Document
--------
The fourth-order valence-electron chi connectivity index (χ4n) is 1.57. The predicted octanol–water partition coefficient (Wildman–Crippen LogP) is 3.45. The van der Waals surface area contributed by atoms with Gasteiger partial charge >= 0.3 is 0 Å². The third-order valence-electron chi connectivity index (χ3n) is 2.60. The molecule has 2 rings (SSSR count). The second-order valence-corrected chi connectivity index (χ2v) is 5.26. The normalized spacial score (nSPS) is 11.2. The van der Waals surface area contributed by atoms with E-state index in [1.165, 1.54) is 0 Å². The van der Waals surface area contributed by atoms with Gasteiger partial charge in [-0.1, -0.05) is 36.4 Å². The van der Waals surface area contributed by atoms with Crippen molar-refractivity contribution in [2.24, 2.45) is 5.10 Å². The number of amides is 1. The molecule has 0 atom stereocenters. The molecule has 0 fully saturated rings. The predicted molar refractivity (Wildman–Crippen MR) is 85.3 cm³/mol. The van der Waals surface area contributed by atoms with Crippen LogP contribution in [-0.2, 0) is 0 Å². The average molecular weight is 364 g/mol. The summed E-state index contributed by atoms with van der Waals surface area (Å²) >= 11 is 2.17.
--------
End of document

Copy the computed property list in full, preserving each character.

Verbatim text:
The fourth-order valence-electron chi connectivity index (χ4n) is 1.57. The predicted octanol–water partition coefficient (Wildman–Crippen LogP) is 3.45. The van der Waals surface area contributed by atoms with Gasteiger partial charge >= 0.3 is 0 Å². The third-order valence-electron chi connectivity index (χ3n) is 2.60. The molecule has 2 rings (SSSR count). The second-order valence-corrected chi connectivity index (χ2v) is 5.26. The normalized spacial score (nSPS) is 11.2. The van der Waals surface area contributed by atoms with E-state index in [1.165, 1.54) is 0 Å². The van der Waals surface area contributed by atoms with Gasteiger partial charge in [-0.1, -0.05) is 36.4 Å². The van der Waals surface area contributed by atoms with Crippen molar-refractivity contribution in [2.24, 2.45) is 5.10 Å². The number of amides is 1. The molecule has 0 atom stereocenters. The molecule has 0 fully saturated rings. The predicted molar refractivity (Wildman–Crippen MR) is 85.3 cm³/mol. The van der Waals surface area contributed by atoms with Crippen LogP contribution in [-0.2, 0) is 0 Å². The average molecular weight is 364 g/mol. The summed E-state index contributed by atoms with van der Waals surface area (Å²) >= 11 is 2.17.